Statement delivered by Mr. Rahama Mohammed UNDP Resident Representative (Acting) on the occasion of the launch of the Global Millennium Development Goals Report 2007 and South Asia Millennium Development Goals Report

13 Jul 2007

Statement delivered by Mr. Rahama Mohammed UNDP Resident Representative (Acting) on the occasion of the launch of the Global Millennium Development Goals Report 2007 and South Asia Millennium Development Goals Report

Friday, 13 July 2007

1. Hon’ble Vice Chairman of the National Planning Commission Dr. Jagadish Chandra

2. Honourable members of the National Planning Commission and respected officials of the Government of Nepal,

3. Distinguished guests, Ladies and Gentlemen.

4. First of all let me thank the National Planning Commission and the Government of Nepal for their commitment to achieve the Millennium Development Goals.

5. In fact the year 2007 marks the mid-point of the global race to achieve the Millennium Development Goals.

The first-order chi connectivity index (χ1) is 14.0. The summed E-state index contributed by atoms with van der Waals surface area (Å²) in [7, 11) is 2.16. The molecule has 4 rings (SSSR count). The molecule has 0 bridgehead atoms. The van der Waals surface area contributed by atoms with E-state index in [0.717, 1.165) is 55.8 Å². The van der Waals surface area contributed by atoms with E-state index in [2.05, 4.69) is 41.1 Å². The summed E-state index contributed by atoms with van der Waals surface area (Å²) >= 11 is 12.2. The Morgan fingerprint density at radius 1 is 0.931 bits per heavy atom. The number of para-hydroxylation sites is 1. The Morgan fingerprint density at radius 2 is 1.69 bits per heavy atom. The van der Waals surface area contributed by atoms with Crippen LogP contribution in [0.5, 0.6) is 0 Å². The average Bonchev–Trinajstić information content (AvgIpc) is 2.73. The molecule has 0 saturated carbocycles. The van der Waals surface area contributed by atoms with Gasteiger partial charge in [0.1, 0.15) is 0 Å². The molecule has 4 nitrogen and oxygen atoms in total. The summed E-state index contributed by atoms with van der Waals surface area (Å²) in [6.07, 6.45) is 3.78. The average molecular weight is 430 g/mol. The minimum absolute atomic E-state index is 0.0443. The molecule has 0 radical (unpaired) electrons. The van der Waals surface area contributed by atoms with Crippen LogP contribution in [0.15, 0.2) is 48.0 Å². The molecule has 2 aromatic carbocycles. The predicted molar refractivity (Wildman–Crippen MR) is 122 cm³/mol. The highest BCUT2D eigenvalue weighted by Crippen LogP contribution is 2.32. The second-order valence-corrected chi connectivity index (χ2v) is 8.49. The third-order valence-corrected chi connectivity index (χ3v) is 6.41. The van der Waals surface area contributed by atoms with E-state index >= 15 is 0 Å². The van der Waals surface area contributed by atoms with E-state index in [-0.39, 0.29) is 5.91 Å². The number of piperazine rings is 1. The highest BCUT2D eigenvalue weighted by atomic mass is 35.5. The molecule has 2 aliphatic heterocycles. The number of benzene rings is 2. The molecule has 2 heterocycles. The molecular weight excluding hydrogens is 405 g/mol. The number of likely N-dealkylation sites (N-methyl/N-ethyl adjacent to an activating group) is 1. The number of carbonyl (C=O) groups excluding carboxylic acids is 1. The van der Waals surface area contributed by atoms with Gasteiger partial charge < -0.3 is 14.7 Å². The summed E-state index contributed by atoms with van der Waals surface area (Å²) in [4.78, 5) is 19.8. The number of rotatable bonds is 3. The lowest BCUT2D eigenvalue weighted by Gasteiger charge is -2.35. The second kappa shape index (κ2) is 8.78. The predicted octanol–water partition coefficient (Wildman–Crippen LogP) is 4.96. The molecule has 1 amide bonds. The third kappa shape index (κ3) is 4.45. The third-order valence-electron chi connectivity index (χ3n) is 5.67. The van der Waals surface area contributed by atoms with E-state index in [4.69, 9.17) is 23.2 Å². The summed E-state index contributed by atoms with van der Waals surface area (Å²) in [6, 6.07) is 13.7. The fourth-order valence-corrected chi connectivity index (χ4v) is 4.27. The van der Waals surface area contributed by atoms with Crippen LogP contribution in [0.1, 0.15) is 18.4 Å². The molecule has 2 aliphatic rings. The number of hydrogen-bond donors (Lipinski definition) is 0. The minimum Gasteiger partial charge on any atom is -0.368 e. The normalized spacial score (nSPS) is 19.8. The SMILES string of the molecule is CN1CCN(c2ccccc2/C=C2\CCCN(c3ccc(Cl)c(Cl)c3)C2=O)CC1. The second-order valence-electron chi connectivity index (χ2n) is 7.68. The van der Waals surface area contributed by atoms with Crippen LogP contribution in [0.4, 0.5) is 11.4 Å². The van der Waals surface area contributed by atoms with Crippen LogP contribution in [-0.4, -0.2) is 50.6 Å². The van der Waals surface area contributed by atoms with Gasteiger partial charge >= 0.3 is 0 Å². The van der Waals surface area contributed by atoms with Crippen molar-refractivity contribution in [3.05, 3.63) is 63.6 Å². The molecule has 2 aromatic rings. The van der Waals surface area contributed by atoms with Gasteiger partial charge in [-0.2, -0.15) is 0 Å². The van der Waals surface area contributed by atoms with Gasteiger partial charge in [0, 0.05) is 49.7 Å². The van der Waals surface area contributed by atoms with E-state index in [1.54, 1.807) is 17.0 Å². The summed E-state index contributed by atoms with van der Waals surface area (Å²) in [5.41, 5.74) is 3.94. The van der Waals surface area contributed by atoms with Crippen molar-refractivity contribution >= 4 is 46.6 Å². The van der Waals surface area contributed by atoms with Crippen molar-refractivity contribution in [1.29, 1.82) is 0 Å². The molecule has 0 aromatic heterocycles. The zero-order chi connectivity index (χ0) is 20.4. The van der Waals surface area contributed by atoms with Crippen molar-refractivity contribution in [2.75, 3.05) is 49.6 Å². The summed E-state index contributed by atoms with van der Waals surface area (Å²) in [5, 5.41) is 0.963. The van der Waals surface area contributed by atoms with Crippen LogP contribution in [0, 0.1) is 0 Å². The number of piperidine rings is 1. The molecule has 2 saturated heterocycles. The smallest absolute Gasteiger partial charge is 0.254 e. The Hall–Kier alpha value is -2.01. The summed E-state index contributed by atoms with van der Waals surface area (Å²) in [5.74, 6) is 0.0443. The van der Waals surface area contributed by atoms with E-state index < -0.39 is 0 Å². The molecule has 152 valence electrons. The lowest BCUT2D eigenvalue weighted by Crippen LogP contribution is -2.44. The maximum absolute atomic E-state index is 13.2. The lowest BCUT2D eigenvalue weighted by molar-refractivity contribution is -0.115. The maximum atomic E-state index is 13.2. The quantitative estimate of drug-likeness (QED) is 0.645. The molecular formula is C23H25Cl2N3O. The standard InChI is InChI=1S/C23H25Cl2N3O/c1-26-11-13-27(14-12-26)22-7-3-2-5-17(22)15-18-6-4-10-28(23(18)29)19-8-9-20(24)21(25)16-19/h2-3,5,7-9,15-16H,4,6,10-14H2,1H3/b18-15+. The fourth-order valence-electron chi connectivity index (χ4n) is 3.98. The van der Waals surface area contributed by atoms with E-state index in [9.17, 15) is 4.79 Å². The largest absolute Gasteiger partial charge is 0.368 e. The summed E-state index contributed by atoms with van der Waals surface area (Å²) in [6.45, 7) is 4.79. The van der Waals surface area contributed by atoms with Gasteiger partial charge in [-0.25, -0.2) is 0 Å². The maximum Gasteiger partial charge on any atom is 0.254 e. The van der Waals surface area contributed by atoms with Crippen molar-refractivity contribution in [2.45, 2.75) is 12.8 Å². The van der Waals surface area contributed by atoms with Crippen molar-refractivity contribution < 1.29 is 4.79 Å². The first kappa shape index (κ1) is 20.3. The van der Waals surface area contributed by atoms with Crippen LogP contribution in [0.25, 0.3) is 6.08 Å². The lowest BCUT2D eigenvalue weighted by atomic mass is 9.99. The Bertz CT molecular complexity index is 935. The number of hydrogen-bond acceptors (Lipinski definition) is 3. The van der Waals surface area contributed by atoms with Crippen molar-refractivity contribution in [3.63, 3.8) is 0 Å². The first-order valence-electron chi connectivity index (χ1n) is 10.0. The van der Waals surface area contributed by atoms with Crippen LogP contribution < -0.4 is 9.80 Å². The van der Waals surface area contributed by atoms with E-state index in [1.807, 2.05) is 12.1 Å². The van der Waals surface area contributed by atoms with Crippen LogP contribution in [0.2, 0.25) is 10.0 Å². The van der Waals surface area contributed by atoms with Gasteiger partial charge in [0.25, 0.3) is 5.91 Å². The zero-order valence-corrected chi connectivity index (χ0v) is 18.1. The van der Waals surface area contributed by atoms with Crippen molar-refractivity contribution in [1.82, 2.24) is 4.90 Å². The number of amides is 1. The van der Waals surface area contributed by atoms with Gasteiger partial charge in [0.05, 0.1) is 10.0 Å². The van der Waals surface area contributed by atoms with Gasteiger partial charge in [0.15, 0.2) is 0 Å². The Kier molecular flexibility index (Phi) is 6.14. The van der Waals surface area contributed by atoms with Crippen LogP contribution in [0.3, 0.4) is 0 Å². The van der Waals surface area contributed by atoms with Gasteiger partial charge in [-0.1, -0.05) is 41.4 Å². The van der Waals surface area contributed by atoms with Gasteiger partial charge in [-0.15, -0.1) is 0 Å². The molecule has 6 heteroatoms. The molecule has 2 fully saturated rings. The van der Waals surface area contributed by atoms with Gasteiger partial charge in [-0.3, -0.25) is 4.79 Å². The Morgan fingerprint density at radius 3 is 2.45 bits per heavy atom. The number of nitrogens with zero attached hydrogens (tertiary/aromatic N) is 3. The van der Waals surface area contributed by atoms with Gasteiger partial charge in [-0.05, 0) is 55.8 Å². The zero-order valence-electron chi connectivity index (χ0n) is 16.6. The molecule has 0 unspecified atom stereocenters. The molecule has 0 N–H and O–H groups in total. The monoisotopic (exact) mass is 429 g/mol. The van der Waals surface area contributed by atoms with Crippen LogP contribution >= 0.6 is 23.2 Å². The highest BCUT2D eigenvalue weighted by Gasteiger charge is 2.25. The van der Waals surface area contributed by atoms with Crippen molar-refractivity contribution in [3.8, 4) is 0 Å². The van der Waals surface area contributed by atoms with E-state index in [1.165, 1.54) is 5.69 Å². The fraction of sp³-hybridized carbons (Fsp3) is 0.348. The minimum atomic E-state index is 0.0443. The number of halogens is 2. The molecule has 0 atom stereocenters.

6. This strongly highlights the fact that a practical and sustained effort is indeed needed in order to make the difference between success and failure of achieving MDGs targets.

7. We have just seen two excellent presentations by our UNICEF ROSA colleagues, so I do not need to explain about the Millennium Development Goals, nor go into details of what they mean in the context of Nepal.

8. Instead I would like to briefly focus on few things that UNDP has been doing in terms of the advocacy for MDGs in Nepal.

9. With the initiation of the National Planning Commission, UNDP has supported the production of two MDGs progress reports of Nepal for (Year 2001) and (2005)

10. The 2005 MDG progress report of Nepal underscores a strong need to improve the efficiency and coordination of aid to ensure that it reaches the poorest regions and the most vulnerable groups.

11. This report also represents a call to everyone to join hands with the common objective of promoting the well being of the Nepalese people by creating a level playing field for all citizens to participate fully in the development process.

12. The report emphasizes that efforts focusing on the empowerment of women and girls must be geared up by investing more in the provision of education and skills training opportunities, as well as investing in socio-economic infrastructures that serves the interest of poor women.